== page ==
In And Around London Book Fair: Authors, IndieReCon And ALLi’s Third Anniversary

At London Book Fair 2015. Image: Porter Anderson
At London Book Fair 2015. Image: Porter Anderson

And Spectacular Weather

 As if heeding a request from London Book Fair (LBF) director Jacks Thomas, the sun flooded Olympia London with bright springtime light all week. We weary stand-and-stairs brats now head back to planes, trains, and waiting families.

Smaller by design — Olympia is a markedly more compressed space than Earls Court  — the transfer went remarkably well. I logged a top number of 13,670 steps in one day at Olympia, compared to the 36,000-step day I once had at Earls Court.

Lincoln’s Inn Fields in London on Friday (17th April). Image: Porter Anderson
Lincoln’s Inn Fields in London on Friday (17th April). Image: Porter Anderson

And the move itself is an accomplishment by Reed Exhibitions, not to be overlooked. Consider the intricacy of bringing together thousands of exhibits along with nonstop informational, promotional, and contextual programming, plus multiple settings for business transactions and meetings as well as a vast showplace for products and services. In effect, a small city that used to stand in one location this year stood in another, fully functioning. Not easy.

 While many of us accustomed to the previous location’s layout were busy adjusting to the new groundplan (and I, for one, could sometimes be seen confidently striding off in the wrong direction), the industry in LBF’s Brigadoon-like annual appearance from the mists looked smart and compact under the massive barreled glass ceilings overhead.

The Old World filigree of metal struts and supports does nothing good for your wi-fi reception, of course, but natural light is a nearly-even trade: We didn’t feel cooped up as trees blossomed and parks filled with lunchtime sun-seekers all around the city.

Image: Porter Anderson
Image: Porter Anderson

The Pursuit of Blue Sky

“Blue sky” thinking and analysis is a fond framework in certain business-model thinking, of course.

And once the industry’s authors turn the corner and understand that writing is a business, albeit it a creative one, then we’re better able to assess the tone, the bearing, the key dynamics evident in this sector, just as we assess such factors in the content-acquisition or distribution side of the industry.

Isabel Losada
Isabel Losada

The writer Isabel Losada — I’m glad I was able to meet her Friday at the IndieReCon event — produced a series of insightful and articulate posts for The Bookseller’s blog section.

Her final installment, An author at LBF: A fair trade, closed her series this way:

These are fantastically exciting and challenging times to be in publishing. If you take a few steps backwards or if we could have seen the whole London Book Fair from above this week, don’t you think we would have wanted to cheer? It’s a privilege to be part of this amazing industry, even a tiny part of it. Sometimes, I think we’re all f****d but this week I think we’re all bloody marvelous.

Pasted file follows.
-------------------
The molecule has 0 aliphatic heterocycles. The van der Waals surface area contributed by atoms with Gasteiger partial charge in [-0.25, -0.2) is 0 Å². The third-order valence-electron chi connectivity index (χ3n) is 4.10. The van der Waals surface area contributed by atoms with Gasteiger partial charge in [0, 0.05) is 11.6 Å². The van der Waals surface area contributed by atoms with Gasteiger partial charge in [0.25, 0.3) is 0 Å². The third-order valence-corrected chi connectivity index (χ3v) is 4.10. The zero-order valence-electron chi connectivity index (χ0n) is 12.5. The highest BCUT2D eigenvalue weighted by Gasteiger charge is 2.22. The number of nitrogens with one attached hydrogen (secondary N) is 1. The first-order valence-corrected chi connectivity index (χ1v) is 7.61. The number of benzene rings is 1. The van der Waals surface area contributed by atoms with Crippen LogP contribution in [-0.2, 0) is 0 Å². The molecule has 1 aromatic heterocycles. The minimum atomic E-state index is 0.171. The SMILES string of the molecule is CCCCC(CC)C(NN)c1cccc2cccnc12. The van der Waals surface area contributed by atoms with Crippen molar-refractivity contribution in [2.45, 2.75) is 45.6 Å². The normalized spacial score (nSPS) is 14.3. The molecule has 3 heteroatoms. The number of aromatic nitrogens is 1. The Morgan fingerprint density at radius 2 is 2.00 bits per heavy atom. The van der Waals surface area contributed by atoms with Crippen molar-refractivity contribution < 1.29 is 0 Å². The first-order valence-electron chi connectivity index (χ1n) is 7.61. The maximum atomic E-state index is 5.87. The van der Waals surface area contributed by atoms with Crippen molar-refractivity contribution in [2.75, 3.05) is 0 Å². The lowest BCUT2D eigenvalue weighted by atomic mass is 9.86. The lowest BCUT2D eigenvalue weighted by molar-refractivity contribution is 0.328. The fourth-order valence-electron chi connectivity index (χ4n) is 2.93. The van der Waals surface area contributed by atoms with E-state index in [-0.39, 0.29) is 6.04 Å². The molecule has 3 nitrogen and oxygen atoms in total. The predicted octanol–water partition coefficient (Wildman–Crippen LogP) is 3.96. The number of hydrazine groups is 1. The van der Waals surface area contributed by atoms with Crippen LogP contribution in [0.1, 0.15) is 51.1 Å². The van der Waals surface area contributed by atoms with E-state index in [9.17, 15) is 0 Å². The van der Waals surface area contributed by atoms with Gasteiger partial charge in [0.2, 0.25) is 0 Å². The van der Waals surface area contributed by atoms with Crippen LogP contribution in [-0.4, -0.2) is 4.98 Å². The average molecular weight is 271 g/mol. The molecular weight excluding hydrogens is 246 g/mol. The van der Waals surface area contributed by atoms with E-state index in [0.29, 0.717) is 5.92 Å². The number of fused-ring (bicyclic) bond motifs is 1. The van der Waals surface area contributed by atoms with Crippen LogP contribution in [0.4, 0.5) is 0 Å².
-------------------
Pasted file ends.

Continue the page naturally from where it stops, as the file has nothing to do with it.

She’s not alone in either thought. And all that cheering does writers the most good when it’s channeled into sensible, professional effort.

#LBF15 to #IndieReCon

As the author corps moved from Olympia to Foyles in Charing Cross for the live-and-streamed events called IndieReCon, the enthusiasm ramped up. This extensive and challenging program — two days online and one in the live setting — was organized and produced by the Alliance of Independent Authors(ALLi) which Orna Ross founded three years ago at London Book Fair.

During the hours I was at the multifaceted event on the flagship store’s sixth floor on Friday (17th April), the messaging heard most frequently was about the cooperative generosity of independent authors, a trend proudly in evidence in things as simple as everyone diving in to share furniture-moving duties when it was time to sell books at day’s end. More importantly, the sharing of tips ‘n’ tricks, the passing along of knowledge via the vines and tendrils of various social media, has become a hallmark of this subset of our writers’ community.

I’m not entirely sure that we can say, as someone did, that traditionally published authors are more jealous of each other’s success than self-published authors. I’ve heard lots of envious, off-the-record chafing at colleagues’ success among the self-published, and I’ve seen what looked like authentic mutual support among the “tradpubs.”

But such is the tone, even today, among some in the independent sector. A need for group-wide self-congratulation on avoiding a supposed “negative” bearing in the traditional industry is usually in loud evidence.

In many cases, what’s thought to be “negative” in the industry is actually business. And from the viewpoint of untrained authors entering by self-publishing pathways, this can be misinterpreted as “negative,” when it’s really the mandates of profit and expediency in corporate settings. I’m looking forward to a time when so many in self-publishing no longer feel the need to chastise the industry for being “negative” and can approach with the professionalism they owe themselves. ALLi is helping us get there.

Read More

There’s more: Read the full story at Thought Catalog

By Porter Ander­son

Writing on the Ether: In And Around London Book Fair: Authors, IndieReCon And ALLi’s Third Anniversary

Originally published by Thought Catalog at



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